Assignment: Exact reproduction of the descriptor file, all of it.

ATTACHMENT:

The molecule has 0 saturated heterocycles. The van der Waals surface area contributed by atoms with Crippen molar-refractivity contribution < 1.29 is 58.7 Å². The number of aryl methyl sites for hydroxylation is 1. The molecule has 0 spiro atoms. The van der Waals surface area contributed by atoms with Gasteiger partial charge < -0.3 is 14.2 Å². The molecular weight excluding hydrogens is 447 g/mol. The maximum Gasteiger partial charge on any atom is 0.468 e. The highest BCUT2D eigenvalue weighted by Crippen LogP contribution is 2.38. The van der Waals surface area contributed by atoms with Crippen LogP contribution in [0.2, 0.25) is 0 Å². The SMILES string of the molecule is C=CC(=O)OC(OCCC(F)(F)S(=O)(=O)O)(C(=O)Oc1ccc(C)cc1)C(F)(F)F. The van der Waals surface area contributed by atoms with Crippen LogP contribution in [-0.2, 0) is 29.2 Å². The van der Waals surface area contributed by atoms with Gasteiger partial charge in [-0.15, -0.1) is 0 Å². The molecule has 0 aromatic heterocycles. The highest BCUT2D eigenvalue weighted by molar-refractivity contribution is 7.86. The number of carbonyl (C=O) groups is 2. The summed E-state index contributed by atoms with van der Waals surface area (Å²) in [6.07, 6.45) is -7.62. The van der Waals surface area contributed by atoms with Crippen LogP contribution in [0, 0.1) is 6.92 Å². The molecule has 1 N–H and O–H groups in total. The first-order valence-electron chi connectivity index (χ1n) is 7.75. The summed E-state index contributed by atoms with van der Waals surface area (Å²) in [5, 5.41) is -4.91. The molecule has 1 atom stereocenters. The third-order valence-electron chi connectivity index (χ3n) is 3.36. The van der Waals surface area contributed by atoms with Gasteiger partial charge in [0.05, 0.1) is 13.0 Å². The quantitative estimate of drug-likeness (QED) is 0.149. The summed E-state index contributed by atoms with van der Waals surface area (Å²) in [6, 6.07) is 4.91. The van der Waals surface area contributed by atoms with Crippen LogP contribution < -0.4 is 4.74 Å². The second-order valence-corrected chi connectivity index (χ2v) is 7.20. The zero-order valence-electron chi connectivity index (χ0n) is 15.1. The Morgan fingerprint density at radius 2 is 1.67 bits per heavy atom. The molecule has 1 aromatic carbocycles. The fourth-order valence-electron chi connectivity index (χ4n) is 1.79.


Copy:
The molecule has 0 saturated heterocycles. The van der Waals surface area contributed by atoms with Crippen molar-refractivity contribution < 1.29 is 58.7 Å². The number of aryl methyl sites for hydroxylation is 1. The molecule has 0 spiro atoms. The van der Waals surface area contributed by atoms with Gasteiger partial charge < -0.3 is 14.2 Å². The molecular weight excluding hydrogens is 447 g/mol. The maximum Gasteiger partial charge on any atom is 0.468 e. The highest BCUT2D eigenvalue weighted by Crippen LogP contribution is 2.38. The van der Waals surface area contributed by atoms with Crippen LogP contribution in [0.2, 0.25) is 0 Å². The SMILES string of the molecule is C=CC(=O)OC(OCCC(F)(F)S(=O)(=O)O)(C(=O)Oc1ccc(C)cc1)C(F)(F)F. The van der Waals surface area contributed by atoms with Crippen LogP contribution in [-0.2, 0) is 29.2 Å². The van der Waals surface area contributed by atoms with Gasteiger partial charge in [-0.15, -0.1) is 0 Å². The molecule has 0 aromatic heterocycles. The highest BCUT2D eigenvalue weighted by molar-refractivity contribution is 7.86. The number of carbonyl (C=O) groups is 2. The summed E-state index contributed by atoms with van der Waals surface area (Å²) in [6.07, 6.45) is -7.62. The van der Waals surface area contributed by atoms with Crippen LogP contribution in [0, 0.1) is 6.92 Å². The molecule has 1 N–H and O–H groups in total. The first-order valence-electron chi connectivity index (χ1n) is 7.75. The summed E-state index contributed by atoms with van der Waals surface area (Å²) in [5, 5.41) is -4.91. The molecule has 1 atom stereocenters. The third-order valence-electron chi connectivity index (χ3n) is 3.36. The van der Waals surface area contributed by atoms with Gasteiger partial charge in [0.05, 0.1) is 13.0 Å². The quantitative estimate of drug-likeness (QED) is 0.149. The summed E-state index contributed by atoms with van der Waals surface area (Å²) in [6, 6.07) is 4.91. The van der Waals surface area contributed by atoms with Crippen LogP contribution < -0.4 is 4.74 Å². The second-order valence-corrected chi connectivity index (χ2v) is 7.20. The zero-order valence-electron chi connectivity index (χ0n) is 15.1. The Morgan fingerprint density at radius 2 is 1.67 bits per heavy atom. The molecule has 1 aromatic carbocycles. The fourth-order valence-electron chi connectivity index (χ4n) is 1.79.